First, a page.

The number of private equity-backed public listings in Latin America grew to six in 2013, double the amount from 2012 and the highest figure since 2007, according to a study released last week by EY.
The percentage of IPOs that were private equity-backed in Latin America also grew last year, reaching 38 percent of all IPOs in the region, up from 20 percent in 2012. The rise in private equity-backed IPOs roughly mirrored global statistics, which indicate private equity-backed IPOs had their strongest year on record, roughly doubling in 2013, according to the study.
In terms of overall realisations, however, the number of private equity exits in Latin America declined from 28 in 2012 to 20 in 2013, including 14 exits via mergers and acquisitions.
“There is a good pace of M&A activity in the mid-market space,” Hector Cateriano, chief executive officer at MAS Equity Partners, said at the Emerging Markets Private Equity Association and International Finance Corporation’s Global Private Equity Conference last week.
Latin American private equity-backed IPOs in 2013 included financial services technology company Senior Solution SA, which Stratus Investimentos listed on the Brazilian Bovespa exchange, and construction company Empresa Constructora Moller y Perez-Cotapos SA, which Court Square Capital listed on the Santiago Exchange, according to EY data.
For larger companies with entry enterprise values of $100 million or more, IPOs represented the most common exit route, with about 82 percent exited via IPO, compared to 20 percent for companies with an entry enterprise value of less than $100 million. Trade sales are more popular for smaller companies, with 72 percent of companies with entry enterprise value of less than $100 million going to trade, compared to 18 percent of companies with entry enterprise value of more than $100 million.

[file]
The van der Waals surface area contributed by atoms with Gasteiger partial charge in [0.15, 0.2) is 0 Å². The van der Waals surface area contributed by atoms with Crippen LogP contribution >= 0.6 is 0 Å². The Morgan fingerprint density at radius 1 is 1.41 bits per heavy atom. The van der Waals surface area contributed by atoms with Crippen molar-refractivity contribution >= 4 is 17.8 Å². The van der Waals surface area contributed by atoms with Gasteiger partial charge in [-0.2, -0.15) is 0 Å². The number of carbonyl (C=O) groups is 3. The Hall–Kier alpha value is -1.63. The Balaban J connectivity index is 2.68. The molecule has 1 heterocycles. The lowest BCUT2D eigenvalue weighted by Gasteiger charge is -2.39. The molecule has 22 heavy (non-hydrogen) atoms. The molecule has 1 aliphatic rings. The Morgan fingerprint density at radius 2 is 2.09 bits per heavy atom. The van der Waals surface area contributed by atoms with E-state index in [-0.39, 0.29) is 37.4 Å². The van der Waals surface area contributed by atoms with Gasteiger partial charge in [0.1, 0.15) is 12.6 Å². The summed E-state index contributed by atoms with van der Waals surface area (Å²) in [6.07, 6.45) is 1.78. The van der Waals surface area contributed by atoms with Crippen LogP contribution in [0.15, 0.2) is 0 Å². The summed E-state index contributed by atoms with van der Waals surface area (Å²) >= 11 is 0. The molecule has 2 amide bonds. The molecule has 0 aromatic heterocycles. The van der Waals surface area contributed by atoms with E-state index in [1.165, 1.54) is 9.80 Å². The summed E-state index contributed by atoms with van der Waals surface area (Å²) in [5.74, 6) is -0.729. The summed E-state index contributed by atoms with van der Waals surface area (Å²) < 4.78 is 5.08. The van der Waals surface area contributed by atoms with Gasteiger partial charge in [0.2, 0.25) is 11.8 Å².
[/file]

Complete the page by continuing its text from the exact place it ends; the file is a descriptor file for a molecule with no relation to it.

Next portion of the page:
While private equity activity is growing in Latin American markets outside of Brazil, the high cost of publically listing in Brazil and the smaller scale of stock markets elsewhere are among the barriers for exiting smaller companies via IPOs, according to the study.
“Beyond Brazil, the Latin American PE market is steadily maturing with more exits also coming from newer markets such as Colombia, Chile, Mexico and Peru,” EY global private equity leader Jeffrey Bunder said in a statement.
About 8 percent of smaller companies were exited to other private equity firms in 2013.
“While other options, including secondary buyouts appear to be realistic on the horizon, the industry needs to manage this development carefully,” Bunder said.
The majority of portfolio companies were exited within a time frame of between two and six years. About 27 percent of firms surveyed by EY reported an average holding period of more than six years.